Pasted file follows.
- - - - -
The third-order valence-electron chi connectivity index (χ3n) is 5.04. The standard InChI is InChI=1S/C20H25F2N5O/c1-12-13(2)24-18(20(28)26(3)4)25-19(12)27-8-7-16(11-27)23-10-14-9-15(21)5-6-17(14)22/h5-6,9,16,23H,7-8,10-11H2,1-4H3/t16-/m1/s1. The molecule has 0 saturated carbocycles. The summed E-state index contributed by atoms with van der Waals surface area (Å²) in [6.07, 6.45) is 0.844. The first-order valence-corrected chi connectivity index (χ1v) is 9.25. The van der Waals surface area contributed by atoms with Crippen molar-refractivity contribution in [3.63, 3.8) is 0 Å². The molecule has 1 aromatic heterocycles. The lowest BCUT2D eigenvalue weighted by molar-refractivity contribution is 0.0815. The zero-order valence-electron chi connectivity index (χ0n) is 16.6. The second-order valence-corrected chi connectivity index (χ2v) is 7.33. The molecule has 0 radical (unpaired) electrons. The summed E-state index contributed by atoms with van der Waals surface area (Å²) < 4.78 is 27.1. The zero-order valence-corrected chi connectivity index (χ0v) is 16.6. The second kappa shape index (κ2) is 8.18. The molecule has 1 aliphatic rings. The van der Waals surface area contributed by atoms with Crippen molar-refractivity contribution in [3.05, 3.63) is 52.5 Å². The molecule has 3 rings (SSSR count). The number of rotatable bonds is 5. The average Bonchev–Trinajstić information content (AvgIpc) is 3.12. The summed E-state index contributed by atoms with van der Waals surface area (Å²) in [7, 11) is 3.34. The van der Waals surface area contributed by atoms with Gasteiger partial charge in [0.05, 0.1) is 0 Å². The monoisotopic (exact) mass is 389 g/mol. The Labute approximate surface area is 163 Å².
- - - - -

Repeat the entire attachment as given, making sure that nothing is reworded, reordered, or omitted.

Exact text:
The third-order valence-electron chi connectivity index (χ3n) is 5.04. The standard InChI is InChI=1S/C20H25F2N5O/c1-12-13(2)24-18(20(28)26(3)4)25-19(12)27-8-7-16(11-27)23-10-14-9-15(21)5-6-17(14)22/h5-6,9,16,23H,7-8,10-11H2,1-4H3/t16-/m1/s1. The molecule has 0 saturated carbocycles. The summed E-state index contributed by atoms with van der Waals surface area (Å²) in [6.07, 6.45) is 0.844. The first-order valence-corrected chi connectivity index (χ1v) is 9.25. The van der Waals surface area contributed by atoms with Crippen molar-refractivity contribution in [3.63, 3.8) is 0 Å². The molecule has 1 aromatic heterocycles. The lowest BCUT2D eigenvalue weighted by molar-refractivity contribution is 0.0815. The zero-order valence-electron chi connectivity index (χ0n) is 16.6. The second-order valence-corrected chi connectivity index (χ2v) is 7.33. The molecule has 0 radical (unpaired) electrons. The summed E-state index contributed by atoms with van der Waals surface area (Å²) < 4.78 is 27.1. The zero-order valence-corrected chi connectivity index (χ0v) is 16.6. The second kappa shape index (κ2) is 8.18. The molecule has 1 aliphatic rings. The van der Waals surface area contributed by atoms with Crippen molar-refractivity contribution in [3.05, 3.63) is 52.5 Å². The molecule has 3 rings (SSSR count). The number of rotatable bonds is 5. The average Bonchev–Trinajstić information content (AvgIpc) is 3.12. The summed E-state index contributed by atoms with van der Waals surface area (Å²) in [7, 11) is 3.34. The van der Waals surface area contributed by atoms with Gasteiger partial charge in [0.05, 0.1) is 0 Å². The monoisotopic (exact) mass is 389 g/mol. The Labute approximate surface area is 163 Å².